Get moving with full days of dance, acrobatics, choreography, and/or theater, plus crafts and a visit to nearby Balboa Park (weather permitting) for lunch and play time. Each week of camp will focus on a different theme, such as ballet, theater, or contemporary dance.

Los Angeles

Child at the beach
Source

Fitness By The Sea Day Camp
June 12-September 1
Four locations in the Pacific Palisades and Santa Monica
(310) 459-2425
4-14 years

These beachside camps offer more than 80 activities, including surfing, dance, team sports, gymnastics, and crafts! Located in Santa Monica and Palisades with transportation from LA and the San Fernando Valley.

Sandy Days Kids Camps
June 12-September 2
Tower 10 at Will Rogers State Beach, Just South of PCH & Temescal Canyon
(310) 569-1274
5-14 years

Kids will love swimming, boogie boarding, paddling, gymnastics, team and individual sports, dance, arts and crafts, cabana games, creative performances, and sand activities—all on the beach!

Camp Wildfolk
June 19-August 25, 2017
1265 N. Fairfax Avenue, West Hollywood, CA 90046
(424) 341-5522
4-12 years

A project-based learning camp that puts campers’ ideas and expression first. Camp activities are hands-on, camper-centered, and encourage camper voice and choice, whenever possible.

Child painting
Source

Aerial Warehouse Summer Camp
June 12-August 25, 2017
3961 Sepulveda Blvd. 100, Culver City, CA 90230
(310) 397-2200
5 years and up

Featuring aerial and action arts parkour, aerial silks, hoop, trapeze, trampoline, tumbling, dance games, and more!

Steve & Kate’s Camp
June 12-August 25
Altadena, LA- Hancock Park, LA-Westside, LA-Westwood/Beverly Hills, Manhattan Beach, Valley Village
Tarzana: (818) 345-3002 and Santa Clarita: (661) 257-0266
4-12 years

This summer camp trusts kids with the freedom to select whatever activity they want—choose from film, fashion, breadmaking, coding, music, sports, and more!

Leo Baeck Temple ECC Summer Camp: Camp Kayitz!
June 12-August 11, 2017
1300 N. Sepulveda Blvd. Los Angeles, CA, 90049
(310) 476-2274
2-5 years

With one-, three-, and nine-week options, camp offers weekly theme-based activities, including sports, art, music, Israeli dancing, water play, movement, drama, Shabbat celebrations, and more. Open to non members.

Sinai Temple Summer Camp
June 26-August 4, 2017
10400 Wilshire Blvd, Los Angeles, CA, 90024
(310) 859-1758
3-5 years

Preschoolers and rising kindergarteners will thrive in a safe, enriching environment with teachers who promote each child’s happiness, well-being, and self-esteem.

Malibu Jewish Center & Synagogue: ECC Summer Camp!
June 26-August 3, 2017
24855 Pacific Coast Highway Malibu, CA
(310) 456-2296
2-5 years

Have fun this summer with water play, theater, bubbles, outdoor adventures, mad science, and more!

Children playing outside with a washcloth and bowl of water
Source

Westside JCC Presents: JCAMPjr Preschool Camp
June 27-August 19
5870 W. Olympic Blvd. Los Angeles, CA
(323) 556-5251
2-5 years

Activities at this arts and adventure summer camp program will focus on a different monthly theme, all under the umbrella of enriching Jewish early childhood education curriculum, including music and movement, stories and plays, light, art, science, cooking, group games, and play. For more information or to register, contact Deborah Kaplan at 323.556.5251 or dkaplan@westsidejcc.org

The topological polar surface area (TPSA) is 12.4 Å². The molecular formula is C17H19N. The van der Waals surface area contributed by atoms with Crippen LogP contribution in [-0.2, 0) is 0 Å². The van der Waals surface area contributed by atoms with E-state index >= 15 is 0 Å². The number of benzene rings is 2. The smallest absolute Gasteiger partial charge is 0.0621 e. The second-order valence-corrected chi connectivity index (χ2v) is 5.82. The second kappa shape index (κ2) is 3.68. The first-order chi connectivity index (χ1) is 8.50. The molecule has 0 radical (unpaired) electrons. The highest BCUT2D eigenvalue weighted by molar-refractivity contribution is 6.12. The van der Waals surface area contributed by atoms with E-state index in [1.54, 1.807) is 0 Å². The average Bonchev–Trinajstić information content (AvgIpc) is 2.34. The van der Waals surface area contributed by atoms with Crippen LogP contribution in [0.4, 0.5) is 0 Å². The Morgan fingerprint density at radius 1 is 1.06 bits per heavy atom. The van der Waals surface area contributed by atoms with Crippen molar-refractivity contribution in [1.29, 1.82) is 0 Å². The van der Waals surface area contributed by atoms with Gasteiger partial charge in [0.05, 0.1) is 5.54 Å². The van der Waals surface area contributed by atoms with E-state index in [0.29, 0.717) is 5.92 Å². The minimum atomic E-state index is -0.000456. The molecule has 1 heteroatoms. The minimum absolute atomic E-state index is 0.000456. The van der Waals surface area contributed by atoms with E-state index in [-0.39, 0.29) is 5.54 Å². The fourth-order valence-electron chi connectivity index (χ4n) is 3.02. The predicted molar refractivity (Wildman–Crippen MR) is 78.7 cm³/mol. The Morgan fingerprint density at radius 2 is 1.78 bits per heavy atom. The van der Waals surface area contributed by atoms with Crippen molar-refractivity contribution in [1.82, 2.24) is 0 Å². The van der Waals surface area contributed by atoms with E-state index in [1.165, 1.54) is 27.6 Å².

Temple Akiba ECC: Summer Camp
June 12-August 11, 2017
5249 Sepulveda Blvd. Culver City, CA, 90230
(310) 398-1637
2-5 years

Since 1967, Akiba Day Camp has provided fun-filled summers for children. Campers can choose from nine weeks of summer fun including swimming, sports, art, field trips, and much more. Camp is open to the public; no temple membership or preschool enrollment required.

Temple Isiah Preschool Summer Camp
June 26-August 18, 2017
10345 W Pico Blvd, Los Angeles, CA 90064
(310) 277-2772
3-5 years
Each week of camp will highlight an aspect of STEM (Science, Technology, Engineering, and Math) with activities including coding, robotics, physics, light and electricity, as well as tried-and-true favorites such as animal shows, magic, songs, snow, arts and crafts, and much more!

University Synagogue Early Childhood Learning Center: ECLC Mini Camp
June 26-August 18, 2017
11960 Sunset Blvd. Los Angeles, CA
2-5 years
(310) 472-0603

Join us for creative art, weekly themes, music, Shabbat, and water play; half- or full-day options are available. Camp is open to synagogue members and non-members.


Know of any other summer programs in your area? Share them in the comments!

7 Exciting Benefits of Starting an In-home Preschool

You’re an early childhood educator.

You love kids and can’t see yourself doing anything else. Maybe you are employed at a child care center, daycare, public or private school, or religious center, where you work during the traditional 10-month school year or perhaps a year-round schedule.

While there are certainly benefits to working under someone else’s roof, many educators are taking the leap into starting their own in-home preschools or daycares.

The dynamics of the workforce are also changing to support this phenomenon. As of May 2015, 15.5 million people in the United States were self-employed, according to the Bureau of Labor Statistics. This is an increase of roughly 1 million from May 2014.

In-home preschool in California
School Director Karen Hernandez with students at Open Minds Early School in Piedmont, CA.

A study by Intuit predicts that, by 2020, self-employment, personal, and micro business numbers will increase with more than 40% of the American workforce, or 60 million people, working independently.

You might think, Why would I want to give up a steady paycheck and take on starting my own family child care?

Running a home preschool gives you more autonomy